Private exporters reported sales of 170,706 mt of corn for delivery to Mexico, with 21,340 mt for delivery during the 22/23 marketing year and 149,366 during 23/24.
The weather forecast for some of the drier areas of the Midwest has relief over the next 10-14 days, and this is continuing to weigh on the grain complex.
July corn futures are holding together better than new crop, suggesting that domestic supply is still tight for old crop.
On Friday, traders will receive the quarterly stocks and acreage reports. The average pre-report estimate for Friday’s data has corn acreage at 91.809 million vs 91.996 in March. The stocks number is expected to come in at 4,261 mb compared to 7,401 in March.
For the month of June, soybean oil has rallied from about 45 cents to 60 cents per pound. But this morning both meal and oil are down, which could account for the sharp decline in soybean futures.
The market seems more focused on the rain forecast and drop in export demand, compared to the reduction in crop ratings for soybeans (and corn too).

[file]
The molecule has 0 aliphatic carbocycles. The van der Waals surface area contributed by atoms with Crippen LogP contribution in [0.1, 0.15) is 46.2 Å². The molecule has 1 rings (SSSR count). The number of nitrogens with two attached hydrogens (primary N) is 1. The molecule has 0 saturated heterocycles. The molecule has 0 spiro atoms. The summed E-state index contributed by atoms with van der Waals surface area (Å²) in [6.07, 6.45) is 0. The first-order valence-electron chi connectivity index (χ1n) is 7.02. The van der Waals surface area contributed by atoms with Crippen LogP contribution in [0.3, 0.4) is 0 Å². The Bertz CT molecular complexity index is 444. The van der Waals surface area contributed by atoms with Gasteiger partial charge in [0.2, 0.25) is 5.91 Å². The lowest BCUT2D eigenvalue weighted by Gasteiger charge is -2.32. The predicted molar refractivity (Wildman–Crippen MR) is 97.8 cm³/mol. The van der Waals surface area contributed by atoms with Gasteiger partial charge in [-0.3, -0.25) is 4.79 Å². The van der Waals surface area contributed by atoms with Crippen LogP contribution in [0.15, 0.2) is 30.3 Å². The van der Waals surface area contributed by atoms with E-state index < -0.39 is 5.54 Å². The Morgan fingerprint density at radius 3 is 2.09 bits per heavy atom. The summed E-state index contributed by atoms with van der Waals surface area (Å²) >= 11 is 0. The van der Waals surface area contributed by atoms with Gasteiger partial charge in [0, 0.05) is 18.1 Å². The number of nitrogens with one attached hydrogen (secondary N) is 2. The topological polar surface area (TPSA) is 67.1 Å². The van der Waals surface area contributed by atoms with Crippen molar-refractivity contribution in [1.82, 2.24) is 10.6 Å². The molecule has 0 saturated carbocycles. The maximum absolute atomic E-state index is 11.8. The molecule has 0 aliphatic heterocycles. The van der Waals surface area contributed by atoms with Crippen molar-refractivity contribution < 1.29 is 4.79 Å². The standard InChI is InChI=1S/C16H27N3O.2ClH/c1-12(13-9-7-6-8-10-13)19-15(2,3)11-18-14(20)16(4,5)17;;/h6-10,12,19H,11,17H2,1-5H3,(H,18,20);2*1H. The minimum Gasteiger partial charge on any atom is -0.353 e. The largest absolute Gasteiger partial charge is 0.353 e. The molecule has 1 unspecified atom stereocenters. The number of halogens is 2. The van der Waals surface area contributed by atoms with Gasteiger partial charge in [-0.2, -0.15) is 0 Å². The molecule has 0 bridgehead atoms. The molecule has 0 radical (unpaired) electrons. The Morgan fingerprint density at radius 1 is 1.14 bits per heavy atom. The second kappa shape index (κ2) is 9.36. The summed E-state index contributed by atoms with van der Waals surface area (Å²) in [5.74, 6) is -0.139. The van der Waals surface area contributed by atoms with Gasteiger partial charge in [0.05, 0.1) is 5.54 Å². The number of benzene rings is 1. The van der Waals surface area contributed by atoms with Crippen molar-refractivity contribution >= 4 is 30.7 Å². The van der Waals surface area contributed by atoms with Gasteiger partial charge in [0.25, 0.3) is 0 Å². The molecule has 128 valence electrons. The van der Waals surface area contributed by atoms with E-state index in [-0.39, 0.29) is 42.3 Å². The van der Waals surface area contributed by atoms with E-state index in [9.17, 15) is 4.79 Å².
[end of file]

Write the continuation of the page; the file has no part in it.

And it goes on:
ABIOVE, which is Brazil’s oilseed group, increased their estimate of Brazilian soy exports by 1.3 mmt to a record 97.3 mmt.
On Friday, the trade is looking for soybean acres at 87.660 million, vs 87.505 in March. The stocks number for soybeans is anticipated to be 808 mb vs 1,685 in March.
Over the past week, 2 cargoes of wheat (and 5 cargoes of corn) left Ukrainian ports headed for Europe and China.
Winter wheat harvest continues but remains well behind the average pace. With more rain on the way, it may delay harvest even further. However, the moisture should improve spring wheat conditions in the northern US.
The Ukraine Grain Traders Union is reportedly estimating their wheat crop at 24.4 mmt (vs lower estimates ranging from 16-18 mmt)
On Friday, traders are looking for all wheat acreage at 49.647 million acres, vs 49.855 in March. The stocks number for wheat is expected to come in at 611 mb, vs 946 in March.
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